Interdependent Security: The Case of Identical Agents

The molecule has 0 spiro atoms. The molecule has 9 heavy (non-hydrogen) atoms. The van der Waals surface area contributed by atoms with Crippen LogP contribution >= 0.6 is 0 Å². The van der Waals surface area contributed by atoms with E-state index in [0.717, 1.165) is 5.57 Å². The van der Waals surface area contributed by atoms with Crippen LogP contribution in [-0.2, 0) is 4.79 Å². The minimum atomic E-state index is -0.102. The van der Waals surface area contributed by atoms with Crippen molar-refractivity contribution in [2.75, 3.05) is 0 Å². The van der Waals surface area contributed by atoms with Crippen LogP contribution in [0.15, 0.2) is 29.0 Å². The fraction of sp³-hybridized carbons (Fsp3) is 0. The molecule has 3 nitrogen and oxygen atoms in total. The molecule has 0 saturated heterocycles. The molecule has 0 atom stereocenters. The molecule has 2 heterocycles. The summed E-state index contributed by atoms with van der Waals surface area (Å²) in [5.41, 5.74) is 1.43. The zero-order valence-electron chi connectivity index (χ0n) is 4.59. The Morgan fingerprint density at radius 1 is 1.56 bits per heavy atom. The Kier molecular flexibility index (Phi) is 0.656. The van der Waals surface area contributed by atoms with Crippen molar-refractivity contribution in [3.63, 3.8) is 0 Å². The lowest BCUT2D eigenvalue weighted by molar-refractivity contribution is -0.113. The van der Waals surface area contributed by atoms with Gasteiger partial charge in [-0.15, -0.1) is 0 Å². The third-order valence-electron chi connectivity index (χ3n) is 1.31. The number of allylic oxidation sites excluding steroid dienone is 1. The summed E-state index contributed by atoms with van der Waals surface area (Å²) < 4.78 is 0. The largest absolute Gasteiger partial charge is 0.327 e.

Do firms have adequate incentives to invest in anti-terrorism mechanisms? This paper develops a framework for addressing this issue when the security choices by one agent affect the risks faced by others. We utilize the airline security problem to illustrate how the incentive by one airline to invest in baggage checking is affected by the decisions made by others. Specifically if an airline believes that others will not invest in security systems it has much less economic incentive to do so on its own. Private sector mechanisms such as insurance and liability will not necessarily lead to an efficient outcome. To induce adoption of security measures one must turn to regulation, taxation or institutional coordinating mechanisms such as industry associations. We compare the airline security example with problems having a similar structure (i.e., computer security and fire protection) as well as those with different structures (i.e., theft protection and vaccinations). The paper concludes with suggestions for future research.